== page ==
Please Learn in the Merit of:

Please learn for the merit of a complete recovery for the following individuals:

Ya'akov Don ben Esther Ahuvah Sharona
Avraham Yishayahu ben Aviva
Perel Leah bas Sima

Please learn in the merit/memory of Eyal ben Uriel, Gil-Ad Michael ben Ophir, Ya'akov Naftali ben Avraham, and Alter Aryeh Leib Reuven ben Sima

Tuesday, December 12, 2006

Shmiras HaLashon כ"ד כּסלו - Kislev 24 - Eighty-Fourth Day

© 2006 by Robert Lepor. All rights reserved.

Furthermore, [in addition to avoiding speaking with someone concerning an individual whom he hates], he should avoid standing among a group of people. Even if he needs [to stand among that group] for a given matter of necessity, he should shorten [the amount of time that] he is situated [among the group], unless he recognizes [these people, and knows] that forbidden speech will not be found in their midst. Even if the entire group [is comprised of] upstanding people, and one sinful person is found among [these upright people, that sinful person who resides in their midst] corrupts the [upstanding] people of the group, and, [in such a situation], it is fitting for him to extricate himself from [their midst]. At the very least, at the time [when he is amongst this group of people, he should] grasp onto the attribute of silence as much as is possible. [This follows] that which is written in seferRosh HaGivah[1], [as follows]: “Be careful, my son, regarding that which Shlomo HaMelech, Alav HaShalom, [wrote in Mishlei]: “Do not speak into the ears of a fool, for he will scorn your words of intelligence.”[2] (Mishlei: 23; 9) Therefore, one should be careful to avoid a banquet that has one-hundred [attendees, if] a fool or a mocker is in their midst. How much more so [does the above apply] to the person who is wise in his own eyes, he being the true fool, as it says, “one who is wise in his [own] eyes is a fool”.[3] [In such a situation], strengthen [yourself] and sit in silence, and don’t talk about anything at that banquet, for even if you were to speak all types of wisdom, he will be victorious over you, and you will take disgrace [in exchange], for such did Shlomo say, “[When] wickedness comes and disgrace comes…”[4] (Mishlei: 11; 2) Even if you wish to speak with your fellow who is similarly [upright, like] you, be careful that [your words] will not be heard by that [fool] even [if you are] behind the fence, [make sure that your words] shall not reach his ears. Regarding such [a situation], it says [in Mishlei], “Do not speak into the ears of a fool”, [the pasuk] does not say, “Do not speak with a fool” (Mishlei: 23; 19). [The necessity of being cautious with one’s speech within ear-shot of the fool], is tried and true, [for] I have tested [out] this [teaching] a number of times at happy occasions which celebrate a mitzvah, and I have found [the aforementioned teaching to be] the case. My son, because of this [danger inherent in the fool overhearing your words], run from such a banquet, for such a [fool] brings shame to all of the participants of the banquet, or, [at the very least], grasp onto [the attribute of] silence and be saved.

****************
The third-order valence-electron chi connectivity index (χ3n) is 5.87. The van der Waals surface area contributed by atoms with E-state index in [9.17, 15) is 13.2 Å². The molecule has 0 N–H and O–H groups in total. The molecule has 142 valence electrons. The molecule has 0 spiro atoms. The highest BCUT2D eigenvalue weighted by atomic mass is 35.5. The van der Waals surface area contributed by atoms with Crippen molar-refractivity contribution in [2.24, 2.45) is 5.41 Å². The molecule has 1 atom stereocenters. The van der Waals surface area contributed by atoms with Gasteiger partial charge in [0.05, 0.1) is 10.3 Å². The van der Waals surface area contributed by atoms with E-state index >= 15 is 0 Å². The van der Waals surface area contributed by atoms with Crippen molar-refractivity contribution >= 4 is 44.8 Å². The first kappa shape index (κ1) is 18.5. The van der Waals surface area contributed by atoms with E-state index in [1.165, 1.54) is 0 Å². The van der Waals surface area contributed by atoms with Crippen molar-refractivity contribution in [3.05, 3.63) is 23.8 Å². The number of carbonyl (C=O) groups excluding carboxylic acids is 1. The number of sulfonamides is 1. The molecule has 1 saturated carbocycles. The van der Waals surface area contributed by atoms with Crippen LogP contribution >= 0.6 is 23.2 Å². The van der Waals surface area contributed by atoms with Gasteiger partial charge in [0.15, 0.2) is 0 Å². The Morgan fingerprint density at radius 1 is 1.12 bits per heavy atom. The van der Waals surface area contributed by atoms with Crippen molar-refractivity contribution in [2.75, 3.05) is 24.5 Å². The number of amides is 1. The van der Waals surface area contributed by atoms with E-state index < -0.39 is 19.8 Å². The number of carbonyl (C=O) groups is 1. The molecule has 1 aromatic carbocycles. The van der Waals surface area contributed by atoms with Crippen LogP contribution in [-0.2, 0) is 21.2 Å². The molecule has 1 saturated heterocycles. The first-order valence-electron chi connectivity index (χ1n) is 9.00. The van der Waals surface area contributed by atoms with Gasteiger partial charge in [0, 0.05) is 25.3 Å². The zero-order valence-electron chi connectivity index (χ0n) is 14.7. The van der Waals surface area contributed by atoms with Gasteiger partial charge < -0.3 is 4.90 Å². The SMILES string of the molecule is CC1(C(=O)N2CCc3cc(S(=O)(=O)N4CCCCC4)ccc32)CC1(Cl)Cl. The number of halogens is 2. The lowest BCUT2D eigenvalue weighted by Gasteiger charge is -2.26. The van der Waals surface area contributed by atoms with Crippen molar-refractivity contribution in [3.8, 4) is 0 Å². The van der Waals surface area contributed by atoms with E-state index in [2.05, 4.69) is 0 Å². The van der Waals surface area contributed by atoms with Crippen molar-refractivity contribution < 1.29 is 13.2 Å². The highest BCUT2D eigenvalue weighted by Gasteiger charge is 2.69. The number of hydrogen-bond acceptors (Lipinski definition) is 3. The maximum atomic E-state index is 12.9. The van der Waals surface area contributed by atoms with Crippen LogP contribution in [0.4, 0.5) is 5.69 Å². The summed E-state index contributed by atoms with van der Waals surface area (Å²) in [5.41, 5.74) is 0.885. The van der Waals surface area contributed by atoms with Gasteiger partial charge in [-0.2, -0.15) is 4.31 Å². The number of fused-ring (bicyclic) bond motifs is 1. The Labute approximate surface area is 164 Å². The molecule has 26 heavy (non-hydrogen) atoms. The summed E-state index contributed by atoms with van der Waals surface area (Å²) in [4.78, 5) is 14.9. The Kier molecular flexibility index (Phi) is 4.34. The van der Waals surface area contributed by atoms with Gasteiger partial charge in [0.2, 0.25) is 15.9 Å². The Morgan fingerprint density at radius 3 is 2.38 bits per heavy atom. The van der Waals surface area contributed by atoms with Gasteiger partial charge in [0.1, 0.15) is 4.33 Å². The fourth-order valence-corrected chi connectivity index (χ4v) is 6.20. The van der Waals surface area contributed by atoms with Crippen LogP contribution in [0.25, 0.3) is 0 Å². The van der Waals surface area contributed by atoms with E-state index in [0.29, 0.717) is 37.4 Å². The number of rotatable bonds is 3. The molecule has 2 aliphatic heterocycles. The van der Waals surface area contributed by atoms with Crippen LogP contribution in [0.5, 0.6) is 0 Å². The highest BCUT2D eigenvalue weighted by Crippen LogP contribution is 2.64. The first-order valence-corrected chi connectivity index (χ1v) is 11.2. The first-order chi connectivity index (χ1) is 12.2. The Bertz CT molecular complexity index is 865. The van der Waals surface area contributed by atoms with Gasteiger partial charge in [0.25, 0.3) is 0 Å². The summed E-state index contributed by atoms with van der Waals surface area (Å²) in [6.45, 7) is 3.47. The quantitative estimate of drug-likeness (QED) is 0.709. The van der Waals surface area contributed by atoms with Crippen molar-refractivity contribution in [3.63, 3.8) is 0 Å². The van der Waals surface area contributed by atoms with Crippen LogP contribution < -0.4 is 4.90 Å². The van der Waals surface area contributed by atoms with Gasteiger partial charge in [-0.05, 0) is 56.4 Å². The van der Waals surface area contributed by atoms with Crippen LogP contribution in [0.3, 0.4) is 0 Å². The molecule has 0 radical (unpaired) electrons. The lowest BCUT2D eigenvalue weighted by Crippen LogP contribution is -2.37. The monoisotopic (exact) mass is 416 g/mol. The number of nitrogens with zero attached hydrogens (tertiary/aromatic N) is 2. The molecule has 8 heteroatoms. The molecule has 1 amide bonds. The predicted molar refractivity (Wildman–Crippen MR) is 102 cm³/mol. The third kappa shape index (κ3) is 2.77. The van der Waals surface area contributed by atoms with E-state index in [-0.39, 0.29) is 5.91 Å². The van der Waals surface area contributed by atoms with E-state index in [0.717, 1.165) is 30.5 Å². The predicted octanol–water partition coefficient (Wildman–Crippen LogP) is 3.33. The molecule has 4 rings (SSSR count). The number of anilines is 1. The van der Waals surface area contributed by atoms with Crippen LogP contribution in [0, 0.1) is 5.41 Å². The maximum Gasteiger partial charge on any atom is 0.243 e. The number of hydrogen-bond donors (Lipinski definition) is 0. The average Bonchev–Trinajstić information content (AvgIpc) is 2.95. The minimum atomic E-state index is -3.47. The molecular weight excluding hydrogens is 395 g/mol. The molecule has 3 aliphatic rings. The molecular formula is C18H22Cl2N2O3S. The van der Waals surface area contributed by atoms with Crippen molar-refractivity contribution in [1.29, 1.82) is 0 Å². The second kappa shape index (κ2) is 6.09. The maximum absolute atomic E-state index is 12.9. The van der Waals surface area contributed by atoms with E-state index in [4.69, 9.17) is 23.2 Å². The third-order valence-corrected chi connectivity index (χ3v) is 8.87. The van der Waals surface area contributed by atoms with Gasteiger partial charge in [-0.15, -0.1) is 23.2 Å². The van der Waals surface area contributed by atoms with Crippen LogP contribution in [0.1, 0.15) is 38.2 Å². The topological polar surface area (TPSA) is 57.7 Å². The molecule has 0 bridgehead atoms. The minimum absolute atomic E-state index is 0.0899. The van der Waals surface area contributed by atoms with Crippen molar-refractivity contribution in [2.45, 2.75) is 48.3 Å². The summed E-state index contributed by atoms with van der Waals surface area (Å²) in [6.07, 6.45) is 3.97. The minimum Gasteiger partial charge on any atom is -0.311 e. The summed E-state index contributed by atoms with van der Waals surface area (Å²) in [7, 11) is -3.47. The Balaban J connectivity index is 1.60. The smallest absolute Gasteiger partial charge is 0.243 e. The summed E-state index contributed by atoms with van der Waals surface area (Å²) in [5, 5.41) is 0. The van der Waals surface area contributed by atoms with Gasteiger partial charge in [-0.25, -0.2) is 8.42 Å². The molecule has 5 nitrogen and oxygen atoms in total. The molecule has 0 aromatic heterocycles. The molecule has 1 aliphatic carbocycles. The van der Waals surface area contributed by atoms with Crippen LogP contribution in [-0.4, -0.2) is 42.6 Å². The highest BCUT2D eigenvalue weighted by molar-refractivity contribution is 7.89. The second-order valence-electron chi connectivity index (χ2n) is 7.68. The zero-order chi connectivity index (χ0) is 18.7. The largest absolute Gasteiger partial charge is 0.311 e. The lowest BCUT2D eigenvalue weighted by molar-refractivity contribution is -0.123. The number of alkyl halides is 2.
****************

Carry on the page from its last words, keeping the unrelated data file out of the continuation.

[1] Pg. 19a, beginning with the words “הזהר בּני” – “Be careful, my son…”

[2] See
Mishlei (26; 5) for a pasuk with similar wording.

[3] The
MaLBI”M explains this pasuk from Mishlei, as follows:

The type of fool mentioned in this
pasuk is the “k’sil”. The MaLBI”M explains that the k’sil is familiar with certain aspects of wisdom, but due to his desires, he wishes to remain ignorant of a great deal of wisdom. With regards to a typical fool, who is unaware of wisdom, there is a possibility that he can become receptive to wisdom, as he doesn’t have any ulterior motives to reject that wisdom. The k’sil, however, will scorn your words of intelligence, for he willingly rejects wisdom in favor of his desires.

[4] The entire
pasuk reads as follows:

“[When the man of] wickedness comes, disgrace comes [with him], and with those who are modest, [comes] wisdom.” (
Mishlei: 11; 2)

Metzudas David explains that disgrace comes along with the man of wickedness, for he will shame people.

MaLBI”M explains that the “zade” – “wicked person” argues with truth and wisdom, intentionally transgressing truth and wisdom with contempt. Disgrace comes with such a wicked individual, for he chooses a contemptible lifestyle, in direct contrast to the honorable life of truth and wisdom.

Thus, according to
Metzudas David, the wicked individual shames others, and according to the MaLBI”M, shame comes with the wicked person, for he lives a shameful.

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